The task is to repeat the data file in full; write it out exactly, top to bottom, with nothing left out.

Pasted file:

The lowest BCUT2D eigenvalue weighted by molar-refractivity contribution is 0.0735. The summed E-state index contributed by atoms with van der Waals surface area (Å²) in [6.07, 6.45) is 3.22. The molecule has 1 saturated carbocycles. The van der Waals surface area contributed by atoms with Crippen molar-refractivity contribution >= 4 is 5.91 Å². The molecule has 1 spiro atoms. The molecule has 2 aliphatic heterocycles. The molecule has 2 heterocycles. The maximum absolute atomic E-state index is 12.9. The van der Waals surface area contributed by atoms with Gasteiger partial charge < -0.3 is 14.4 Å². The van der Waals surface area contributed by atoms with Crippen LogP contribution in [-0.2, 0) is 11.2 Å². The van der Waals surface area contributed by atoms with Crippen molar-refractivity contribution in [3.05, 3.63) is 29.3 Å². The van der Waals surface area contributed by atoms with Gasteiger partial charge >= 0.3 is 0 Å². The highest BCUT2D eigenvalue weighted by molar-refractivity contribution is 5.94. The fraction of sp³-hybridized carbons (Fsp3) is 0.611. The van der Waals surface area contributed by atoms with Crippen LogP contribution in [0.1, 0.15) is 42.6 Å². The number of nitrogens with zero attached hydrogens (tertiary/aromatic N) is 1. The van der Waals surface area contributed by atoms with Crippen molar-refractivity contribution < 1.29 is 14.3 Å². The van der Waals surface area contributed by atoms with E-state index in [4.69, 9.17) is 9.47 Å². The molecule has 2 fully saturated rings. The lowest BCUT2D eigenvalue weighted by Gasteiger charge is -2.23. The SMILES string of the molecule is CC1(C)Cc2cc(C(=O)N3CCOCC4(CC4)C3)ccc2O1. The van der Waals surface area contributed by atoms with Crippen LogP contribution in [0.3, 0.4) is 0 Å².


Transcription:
The lowest BCUT2D eigenvalue weighted by molar-refractivity contribution is 0.0735. The summed E-state index contributed by atoms with van der Waals surface area (Å²) in [6.07, 6.45) is 3.22. The molecule has 1 saturated carbocycles. The van der Waals surface area contributed by atoms with Crippen molar-refractivity contribution >= 4 is 5.91 Å². The molecule has 1 spiro atoms. The molecule has 2 aliphatic heterocycles. The molecule has 2 heterocycles. The maximum absolute atomic E-state index is 12.9. The van der Waals surface area contributed by atoms with Gasteiger partial charge < -0.3 is 14.4 Å². The van der Waals surface area contributed by atoms with Crippen LogP contribution in [-0.2, 0) is 11.2 Å². The van der Waals surface area contributed by atoms with Crippen molar-refractivity contribution in [3.05, 3.63) is 29.3 Å². The van der Waals surface area contributed by atoms with Gasteiger partial charge >= 0.3 is 0 Å². The highest BCUT2D eigenvalue weighted by molar-refractivity contribution is 5.94. The fraction of sp³-hybridized carbons (Fsp3) is 0.611. The van der Waals surface area contributed by atoms with Crippen LogP contribution in [0.1, 0.15) is 42.6 Å². The number of nitrogens with zero attached hydrogens (tertiary/aromatic N) is 1. The van der Waals surface area contributed by atoms with Crippen molar-refractivity contribution < 1.29 is 14.3 Å². The van der Waals surface area contributed by atoms with E-state index in [4.69, 9.17) is 9.47 Å². The molecule has 2 fully saturated rings. The lowest BCUT2D eigenvalue weighted by Gasteiger charge is -2.23. The SMILES string of the molecule is CC1(C)Cc2cc(C(=O)N3CCOCC4(CC4)C3)ccc2O1. The van der Waals surface area contributed by atoms with Crippen LogP contribution in [0.3, 0.4) is 0 Å².